Disagreement over level of tax relief, as Springfield City Council begins final budget review
The Springfield City Council on Tuesday will begin final deliberations on the budget proposal submitted by Mayor Domenic Sarno.
The $819 million spending plan is up more 8.4% from the 2022 fiscal year, largely due to an increase in state aid for Springfield's schools.
City Council President Jesse Lederman said other increases are straightforward.
"The increases that are included in the budget seem to primarily be driven by standard increases that you would see year-over-year for the cost of goods, labor," Lederman said.
The proposal also calls for $3.5 million in tax breaks, and an expanded discount program for seniors. The eligibility age would decrease from 70 to 65, and the amount of the abatement would double to $1,000.
In his budget message, Sarno also said the city is pursuing home-rule legislation to be approved by the state, which would also offer an additional tax break to homeowners under age 65 meeting certain income criteria. Money to the city under its agreement with the MGM Springfield casino would be used to pay for the program.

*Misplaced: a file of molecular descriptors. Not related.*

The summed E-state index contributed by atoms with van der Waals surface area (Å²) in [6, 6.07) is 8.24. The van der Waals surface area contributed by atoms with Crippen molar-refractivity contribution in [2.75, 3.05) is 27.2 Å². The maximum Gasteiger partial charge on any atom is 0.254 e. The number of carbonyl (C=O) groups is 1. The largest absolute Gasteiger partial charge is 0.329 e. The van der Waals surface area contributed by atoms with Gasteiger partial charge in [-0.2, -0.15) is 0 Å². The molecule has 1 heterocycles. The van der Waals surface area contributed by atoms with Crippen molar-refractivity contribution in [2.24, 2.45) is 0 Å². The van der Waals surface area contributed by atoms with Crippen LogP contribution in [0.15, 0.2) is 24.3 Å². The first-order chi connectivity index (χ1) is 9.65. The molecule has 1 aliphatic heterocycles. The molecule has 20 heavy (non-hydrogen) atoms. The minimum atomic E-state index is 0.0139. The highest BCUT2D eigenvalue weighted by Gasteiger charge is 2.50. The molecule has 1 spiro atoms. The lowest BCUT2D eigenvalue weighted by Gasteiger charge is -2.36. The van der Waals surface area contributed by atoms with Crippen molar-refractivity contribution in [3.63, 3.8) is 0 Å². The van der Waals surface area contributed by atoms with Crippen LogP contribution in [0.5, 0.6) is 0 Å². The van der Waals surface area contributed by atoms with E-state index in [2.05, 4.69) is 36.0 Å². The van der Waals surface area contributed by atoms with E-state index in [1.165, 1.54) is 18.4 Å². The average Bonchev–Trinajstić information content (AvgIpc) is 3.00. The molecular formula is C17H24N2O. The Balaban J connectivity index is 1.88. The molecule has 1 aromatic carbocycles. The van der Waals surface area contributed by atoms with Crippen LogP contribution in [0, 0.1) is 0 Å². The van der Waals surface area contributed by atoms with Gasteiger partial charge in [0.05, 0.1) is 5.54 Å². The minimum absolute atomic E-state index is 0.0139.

"I, along with my award-winning financial team, have developed a new, multi-faceted tax relief plan, providing relief to those in need, with consideration to financial responsibility and sustainability by maximizing all locally sourced revenue available to us," Sarno wrote in his budget message.
That's not enough for City Councilor Tracye Whitfield, who said she's voting against the budget. Whitfield said the $6.5 million given to developers of a downtown housing development this year could have instead provided more tax relief.
"I urge Mayor Sarno to do what’s right for the people of Springfield," Whitfield said in a statement. "Let’s work together to come up with solutions that put our residents first. It’s really beyond time to do so!"
A spokesperson for Sarno did not return a request for comment Friday on Whitfield's comments.